Generation X, Y and Z (and probably A through W as well) have entrenched themselves in the cliché of disapproving of the younger generation. In turn, we whippersnappers have found footing in the trope of being the misunderstood heroes of our own movies. “Pull yourselves up by your bootstraps!” say our predecessors. To which we reply, “What are bootstraps?” “You have to start somewhere!” say our AARP-card-toting counterparts, and we nod in the direction of Silicon Valley. “Get a job!” they rage. “Get a life!” we reply, adjusting our man-buns as we blow our savings on Coachella tickets.
Alongside our parents, the media furiously scribbles articles trying to understand this new species: The Millennial. They have iPhones in place of hands, SnapChat filters obscuring their faces, and speak in an amalgam of hashtags and quotes from popular Netflix series.
This is the Millennial you’ll read about in the papers, each descriptor accompanied by an unspoken eye-roll. However, as often happens when categorizing broadly, a certain amount of stereotyping becomes functionally necessary. Thus, some percentage of the 75 million American Millennials take offense to the egregious pigeonholing lurking between the articles’ lines. Though 75 million mouths remain shut, 75 million thumbs find their voice on Twitter. The issue is not that we feel unheard, but the accusation that we are not listening.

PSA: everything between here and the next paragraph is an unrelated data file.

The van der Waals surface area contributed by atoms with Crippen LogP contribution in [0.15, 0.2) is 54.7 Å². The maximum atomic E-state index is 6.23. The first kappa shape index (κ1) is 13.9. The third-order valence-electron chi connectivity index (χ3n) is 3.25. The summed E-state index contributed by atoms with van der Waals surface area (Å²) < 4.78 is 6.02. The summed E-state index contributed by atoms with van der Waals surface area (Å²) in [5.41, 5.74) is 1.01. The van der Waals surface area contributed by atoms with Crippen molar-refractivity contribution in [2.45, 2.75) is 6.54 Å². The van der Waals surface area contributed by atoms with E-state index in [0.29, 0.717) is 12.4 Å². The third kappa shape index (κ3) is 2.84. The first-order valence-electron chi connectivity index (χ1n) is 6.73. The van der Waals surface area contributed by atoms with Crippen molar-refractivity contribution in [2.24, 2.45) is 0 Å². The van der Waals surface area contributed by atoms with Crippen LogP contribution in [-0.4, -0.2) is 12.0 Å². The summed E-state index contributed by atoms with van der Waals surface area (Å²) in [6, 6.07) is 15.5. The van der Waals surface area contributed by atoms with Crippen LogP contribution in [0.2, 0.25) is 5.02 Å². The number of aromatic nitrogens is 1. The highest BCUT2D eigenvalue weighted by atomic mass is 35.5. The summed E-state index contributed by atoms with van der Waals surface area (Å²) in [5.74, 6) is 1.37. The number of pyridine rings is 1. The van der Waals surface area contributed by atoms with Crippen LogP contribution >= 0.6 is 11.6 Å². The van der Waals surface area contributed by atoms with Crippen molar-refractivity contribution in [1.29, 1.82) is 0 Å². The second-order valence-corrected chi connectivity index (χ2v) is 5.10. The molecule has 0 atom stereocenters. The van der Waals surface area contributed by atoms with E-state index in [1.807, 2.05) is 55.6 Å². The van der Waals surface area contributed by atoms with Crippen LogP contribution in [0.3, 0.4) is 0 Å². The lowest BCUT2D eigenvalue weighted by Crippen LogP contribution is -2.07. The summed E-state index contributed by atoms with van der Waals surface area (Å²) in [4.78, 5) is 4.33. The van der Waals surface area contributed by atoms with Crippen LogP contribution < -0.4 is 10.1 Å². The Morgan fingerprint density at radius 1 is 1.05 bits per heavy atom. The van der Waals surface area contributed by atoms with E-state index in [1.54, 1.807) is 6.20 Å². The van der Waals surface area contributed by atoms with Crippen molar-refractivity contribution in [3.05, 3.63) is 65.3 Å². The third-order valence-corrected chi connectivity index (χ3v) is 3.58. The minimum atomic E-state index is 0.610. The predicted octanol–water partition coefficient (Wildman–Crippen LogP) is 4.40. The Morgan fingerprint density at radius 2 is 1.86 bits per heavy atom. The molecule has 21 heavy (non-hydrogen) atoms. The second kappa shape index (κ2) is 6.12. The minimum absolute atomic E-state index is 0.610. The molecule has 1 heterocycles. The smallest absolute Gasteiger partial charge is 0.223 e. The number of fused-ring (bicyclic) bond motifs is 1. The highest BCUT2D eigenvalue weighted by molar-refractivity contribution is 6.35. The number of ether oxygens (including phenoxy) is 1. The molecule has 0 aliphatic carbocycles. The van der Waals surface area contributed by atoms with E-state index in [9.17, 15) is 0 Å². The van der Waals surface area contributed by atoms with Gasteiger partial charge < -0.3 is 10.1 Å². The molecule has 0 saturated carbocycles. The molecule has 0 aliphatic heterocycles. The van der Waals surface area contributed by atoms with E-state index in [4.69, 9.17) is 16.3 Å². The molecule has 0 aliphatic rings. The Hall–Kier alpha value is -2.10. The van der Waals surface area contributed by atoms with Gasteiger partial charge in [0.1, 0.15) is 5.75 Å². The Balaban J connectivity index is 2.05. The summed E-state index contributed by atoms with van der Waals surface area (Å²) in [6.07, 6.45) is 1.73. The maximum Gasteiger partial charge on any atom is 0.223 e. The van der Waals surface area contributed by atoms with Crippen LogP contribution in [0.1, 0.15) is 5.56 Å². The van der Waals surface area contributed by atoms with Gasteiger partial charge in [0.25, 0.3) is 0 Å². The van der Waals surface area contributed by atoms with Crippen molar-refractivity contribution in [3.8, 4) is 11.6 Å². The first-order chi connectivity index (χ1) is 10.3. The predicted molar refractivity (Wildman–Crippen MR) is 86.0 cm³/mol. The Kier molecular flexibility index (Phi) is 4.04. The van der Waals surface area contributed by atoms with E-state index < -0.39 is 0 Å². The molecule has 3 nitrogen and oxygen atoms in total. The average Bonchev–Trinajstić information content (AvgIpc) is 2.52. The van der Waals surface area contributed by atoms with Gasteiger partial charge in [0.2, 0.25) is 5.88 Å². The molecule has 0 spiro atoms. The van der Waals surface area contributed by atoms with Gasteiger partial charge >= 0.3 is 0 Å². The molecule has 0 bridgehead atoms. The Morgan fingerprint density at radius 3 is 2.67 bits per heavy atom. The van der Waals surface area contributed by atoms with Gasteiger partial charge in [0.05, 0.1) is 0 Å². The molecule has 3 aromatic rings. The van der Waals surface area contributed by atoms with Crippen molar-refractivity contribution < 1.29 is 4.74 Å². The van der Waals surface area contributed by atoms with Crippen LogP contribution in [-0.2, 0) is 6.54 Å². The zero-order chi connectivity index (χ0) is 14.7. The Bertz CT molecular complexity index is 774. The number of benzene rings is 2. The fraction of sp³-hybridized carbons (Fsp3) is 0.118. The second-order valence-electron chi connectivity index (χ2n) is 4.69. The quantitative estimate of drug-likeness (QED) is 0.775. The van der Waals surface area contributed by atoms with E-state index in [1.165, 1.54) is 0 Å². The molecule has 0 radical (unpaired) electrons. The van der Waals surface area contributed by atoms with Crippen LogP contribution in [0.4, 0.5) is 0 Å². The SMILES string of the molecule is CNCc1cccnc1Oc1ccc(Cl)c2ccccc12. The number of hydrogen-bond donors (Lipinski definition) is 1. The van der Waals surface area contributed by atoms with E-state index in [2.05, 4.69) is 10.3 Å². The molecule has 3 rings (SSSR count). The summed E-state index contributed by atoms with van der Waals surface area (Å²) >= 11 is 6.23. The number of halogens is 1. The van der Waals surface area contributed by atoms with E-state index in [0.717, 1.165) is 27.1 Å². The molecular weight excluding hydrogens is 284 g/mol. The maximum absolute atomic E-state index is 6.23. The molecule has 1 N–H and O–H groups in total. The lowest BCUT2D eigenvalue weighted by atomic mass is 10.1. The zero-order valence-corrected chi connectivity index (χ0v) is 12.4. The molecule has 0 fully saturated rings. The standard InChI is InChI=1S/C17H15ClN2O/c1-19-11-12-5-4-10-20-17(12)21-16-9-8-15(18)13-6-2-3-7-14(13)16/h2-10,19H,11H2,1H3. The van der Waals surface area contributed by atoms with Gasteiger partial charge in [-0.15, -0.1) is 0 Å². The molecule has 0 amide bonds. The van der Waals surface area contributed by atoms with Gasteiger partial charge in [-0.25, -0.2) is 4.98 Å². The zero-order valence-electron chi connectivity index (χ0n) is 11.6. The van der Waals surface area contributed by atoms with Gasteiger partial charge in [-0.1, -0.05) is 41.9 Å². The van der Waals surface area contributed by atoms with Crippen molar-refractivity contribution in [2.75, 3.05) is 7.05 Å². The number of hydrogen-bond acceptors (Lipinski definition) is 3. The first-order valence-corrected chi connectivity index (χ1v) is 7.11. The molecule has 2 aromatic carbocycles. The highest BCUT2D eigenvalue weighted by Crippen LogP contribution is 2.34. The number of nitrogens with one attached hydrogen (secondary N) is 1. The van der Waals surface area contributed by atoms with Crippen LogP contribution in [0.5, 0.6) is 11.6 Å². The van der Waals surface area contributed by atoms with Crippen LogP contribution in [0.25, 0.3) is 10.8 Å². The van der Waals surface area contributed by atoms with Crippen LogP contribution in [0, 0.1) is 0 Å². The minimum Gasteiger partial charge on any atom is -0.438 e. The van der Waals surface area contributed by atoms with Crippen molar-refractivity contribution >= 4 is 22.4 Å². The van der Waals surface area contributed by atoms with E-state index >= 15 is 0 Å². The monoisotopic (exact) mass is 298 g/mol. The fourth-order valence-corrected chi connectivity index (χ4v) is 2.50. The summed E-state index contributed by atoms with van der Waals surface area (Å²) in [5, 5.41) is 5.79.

The unstated presumption made by articles claiming to profile the Millennial is that the words are not for us. The implied audiences are the Baby Boomers and Gen-Xers trying to understand their terminally late employees and Instagram addicted daughters. Not only do these authors belong overwhelmingly to the aforementioned generations, the implication castes the Millennial as too self-absorbed to read anything longer than 280 characters.
Without the internships, degrees or experience to add our own bylines to major publications, the Millennial is relegated to the fringes of the blogosphere. A WordPress subscription proves little defense against the maelstrom of bad press. We receive more advice than anyone else; must we wait for the next insufferable generation to masquerade this counseling as wisdom?
Would any masochist bother to sift through our social media posts, they might be surprised to find that we are both well informed and self-deprecating. While our iPhones are indeed super-glued to our palms, many journalists seem to end their notes here. After listening to a song by a rapper whose name is undoubtedly preceded by ‘Lil’ and briefly opening Facebook only to wonder why we still bother, plenty of time remains for the News app or an enlightening podcast. And let’s not forget that buried beneath those Scrooge-like piles of student loan debt, a sterling education awaits utility.
A scroll through Reddit proves a self-awareness of our unbearable image. For every vegan YouTuber yammering about cauliflower almond-milk pizza, three snickering modern satirists construct the perfectly subversive meme.
Upon reading an article, the Millennial wants to feel counted among the serious journalistic audience rather than dismissed as illiterate ne’er-do-wells. As ever, this begins with the words.
By Fletcher Bonin